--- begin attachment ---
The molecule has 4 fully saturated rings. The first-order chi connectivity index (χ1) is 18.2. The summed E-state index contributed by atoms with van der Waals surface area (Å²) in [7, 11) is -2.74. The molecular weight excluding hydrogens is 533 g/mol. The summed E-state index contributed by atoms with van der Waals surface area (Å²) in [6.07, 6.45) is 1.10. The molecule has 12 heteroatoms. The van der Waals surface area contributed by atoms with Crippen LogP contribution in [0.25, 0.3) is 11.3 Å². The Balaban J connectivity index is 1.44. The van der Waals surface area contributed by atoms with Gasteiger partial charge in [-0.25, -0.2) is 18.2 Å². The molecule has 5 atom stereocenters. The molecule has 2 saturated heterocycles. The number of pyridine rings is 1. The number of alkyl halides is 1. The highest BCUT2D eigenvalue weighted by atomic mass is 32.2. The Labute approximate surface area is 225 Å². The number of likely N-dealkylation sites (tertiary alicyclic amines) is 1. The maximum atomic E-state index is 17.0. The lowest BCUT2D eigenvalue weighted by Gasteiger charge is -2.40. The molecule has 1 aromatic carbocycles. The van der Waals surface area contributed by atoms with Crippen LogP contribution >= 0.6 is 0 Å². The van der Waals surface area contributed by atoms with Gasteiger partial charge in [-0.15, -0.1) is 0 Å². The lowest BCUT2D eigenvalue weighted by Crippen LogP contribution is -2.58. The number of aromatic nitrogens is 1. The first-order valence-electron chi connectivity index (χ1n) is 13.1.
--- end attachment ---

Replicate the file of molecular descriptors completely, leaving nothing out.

The molecule has 4 fully saturated rings. The first-order chi connectivity index (χ1) is 18.2. The summed E-state index contributed by atoms with van der Waals surface area (Å²) in [7, 11) is -2.74. The molecular weight excluding hydrogens is 533 g/mol. The summed E-state index contributed by atoms with van der Waals surface area (Å²) in [6.07, 6.45) is 1.10. The molecule has 12 heteroatoms. The van der Waals surface area contributed by atoms with Crippen LogP contribution in [0.25, 0.3) is 11.3 Å². The Balaban J connectivity index is 1.44. The van der Waals surface area contributed by atoms with Gasteiger partial charge in [-0.25, -0.2) is 18.2 Å². The molecule has 5 atom stereocenters. The molecule has 2 saturated heterocycles. The number of pyridine rings is 1. The number of alkyl halides is 1. The highest BCUT2D eigenvalue weighted by atomic mass is 32.2. The Labute approximate surface area is 225 Å². The number of likely N-dealkylation sites (tertiary alicyclic amines) is 1. The maximum atomic E-state index is 17.0. The lowest BCUT2D eigenvalue weighted by Gasteiger charge is -2.40. The molecule has 1 aromatic carbocycles. The van der Waals surface area contributed by atoms with Crippen LogP contribution >= 0.6 is 0 Å². The van der Waals surface area contributed by atoms with Gasteiger partial charge in [-0.15, -0.1) is 0 Å². The lowest BCUT2D eigenvalue weighted by Crippen LogP contribution is -2.58. The number of aromatic nitrogens is 1. The first-order valence-electron chi connectivity index (χ1n) is 13.1.